First, going to the main JSTOR page for ASR, you can get a list of all the issues, with a link to each issue. I had to click the plus sign to expand each decade and it loaded the HTML dynamically. This means you can’t just save the HTML page. It’s a pain, but copy and paste the whole HTML document into Word and then save it as an HTML file. That file will have links to all the tables of contents, just grep it for /\/stable\/[0123456789]+/

    With the resulting list of links to issues, (432 of them), fetch each one using the Unix program wget. Make a list of all the URLs that match the regexp /\/stable\/info\/[0123456789]+/ which is the URL pointing to the “Summary” page.

    For 432 issues, there were URLs to 13758 articles. Many have the abstract in plain text. The abstract isn’t as good as the full text of the article, but even though it’s not much harder to get the PDFs, I’m not sure how to get the full text out of them. Also, batch-downloading PDFs is likely to upset JSTOR as well as ASR in a way that abstracts alone might not. Anyway, only about 2500 articles’ abstracts were available.

    I’ve posted the archive as a single text file (tab-separated volume, issue, abstract) here: http://www.redlog.net/asr_abstracts.txt.gz

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      1. Wget has a fairly simple interface, you’ll find the manual here (http://www.gnu.org/software/wget/).

        Since all you want is the exact page listed as “www.jstor.org/stable/info/XXXX” (as compared to snowball sampling) it should be pretty easy. The main thing you want to read about is the “–input-file=” option, which lets wget read addresses from a text file (which you can prepare following Scott’s instructions).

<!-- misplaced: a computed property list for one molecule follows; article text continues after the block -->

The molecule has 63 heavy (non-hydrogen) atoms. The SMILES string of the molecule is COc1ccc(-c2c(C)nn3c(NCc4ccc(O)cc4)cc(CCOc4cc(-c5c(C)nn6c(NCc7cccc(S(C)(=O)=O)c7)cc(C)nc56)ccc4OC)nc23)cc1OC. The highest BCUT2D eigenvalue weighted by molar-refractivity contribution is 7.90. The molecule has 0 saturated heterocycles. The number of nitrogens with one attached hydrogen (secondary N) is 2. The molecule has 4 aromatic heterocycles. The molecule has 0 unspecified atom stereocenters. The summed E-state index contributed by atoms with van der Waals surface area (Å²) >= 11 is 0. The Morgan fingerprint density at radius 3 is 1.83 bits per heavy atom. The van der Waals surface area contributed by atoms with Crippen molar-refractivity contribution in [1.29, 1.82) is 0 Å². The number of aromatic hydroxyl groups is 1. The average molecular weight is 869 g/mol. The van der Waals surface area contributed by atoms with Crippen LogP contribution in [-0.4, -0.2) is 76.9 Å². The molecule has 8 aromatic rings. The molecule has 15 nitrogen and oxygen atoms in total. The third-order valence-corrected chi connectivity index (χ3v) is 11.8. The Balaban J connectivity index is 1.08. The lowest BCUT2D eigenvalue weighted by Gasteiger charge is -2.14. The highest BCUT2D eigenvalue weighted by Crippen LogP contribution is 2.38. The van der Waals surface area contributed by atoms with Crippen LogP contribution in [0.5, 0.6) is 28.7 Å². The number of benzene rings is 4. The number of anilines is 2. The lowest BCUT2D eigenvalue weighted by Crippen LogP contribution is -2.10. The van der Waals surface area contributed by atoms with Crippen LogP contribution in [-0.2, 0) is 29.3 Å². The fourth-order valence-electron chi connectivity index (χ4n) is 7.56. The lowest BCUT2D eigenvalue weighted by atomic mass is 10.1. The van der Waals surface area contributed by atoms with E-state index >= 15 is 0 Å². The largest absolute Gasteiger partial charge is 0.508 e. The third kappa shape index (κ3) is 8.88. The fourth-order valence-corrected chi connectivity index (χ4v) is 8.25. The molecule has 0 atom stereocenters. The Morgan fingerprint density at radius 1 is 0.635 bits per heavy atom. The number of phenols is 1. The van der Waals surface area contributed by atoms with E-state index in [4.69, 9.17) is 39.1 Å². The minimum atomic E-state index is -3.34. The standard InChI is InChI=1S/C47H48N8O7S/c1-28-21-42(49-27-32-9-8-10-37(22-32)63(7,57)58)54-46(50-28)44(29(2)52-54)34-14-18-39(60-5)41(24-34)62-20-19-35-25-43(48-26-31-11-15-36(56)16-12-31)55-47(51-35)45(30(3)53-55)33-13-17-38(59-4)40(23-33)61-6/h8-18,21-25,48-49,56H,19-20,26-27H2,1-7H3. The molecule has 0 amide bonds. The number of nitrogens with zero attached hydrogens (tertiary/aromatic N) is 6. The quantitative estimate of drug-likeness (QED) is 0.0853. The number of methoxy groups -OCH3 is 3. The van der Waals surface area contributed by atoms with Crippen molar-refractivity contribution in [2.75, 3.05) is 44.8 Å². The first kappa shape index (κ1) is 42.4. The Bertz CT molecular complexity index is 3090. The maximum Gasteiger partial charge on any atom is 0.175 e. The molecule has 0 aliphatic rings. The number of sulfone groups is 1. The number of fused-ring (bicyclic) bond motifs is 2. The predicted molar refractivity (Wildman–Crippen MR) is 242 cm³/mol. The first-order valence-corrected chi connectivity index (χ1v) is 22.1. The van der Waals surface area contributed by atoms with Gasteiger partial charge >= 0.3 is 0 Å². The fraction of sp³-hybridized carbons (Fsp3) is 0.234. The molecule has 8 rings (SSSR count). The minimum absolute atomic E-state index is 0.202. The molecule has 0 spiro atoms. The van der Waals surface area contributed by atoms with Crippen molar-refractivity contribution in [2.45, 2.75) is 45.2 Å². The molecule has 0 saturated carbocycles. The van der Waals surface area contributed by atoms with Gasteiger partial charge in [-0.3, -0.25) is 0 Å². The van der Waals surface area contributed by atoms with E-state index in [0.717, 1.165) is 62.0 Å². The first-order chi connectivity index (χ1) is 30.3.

That’ll be enough to download the info pages to your hard drive. At that point you can process them locally.

        Note that wget is not a standard part of Mac OS X (you can install it with Fink) but is a standard part of most other types of Unix and if it’s not already installed in your server account you can ask the IT people to install it.

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  5. Nice to know that STATA supports regular expressions. I have also written a (fairly clunky) screenscraping program for Ruby which could probably be easily adapted to mine all the instances of “identity” on a web page. I did try this on LEXIS-NEXIS a few years but was discouraged by their stubborn API. Also, the program would not handle PDFs as is. At present it simply calls google searches and yields hits from google news. In any event, I’m happy to share it if it sounds promising.

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  6. I think many of the suggestions for using regular expressions make sense (my personal favorite is perl, but only because I know it best). The bigger problem is, as @6.scottgolder points out, much of the material isn’t available in a text format.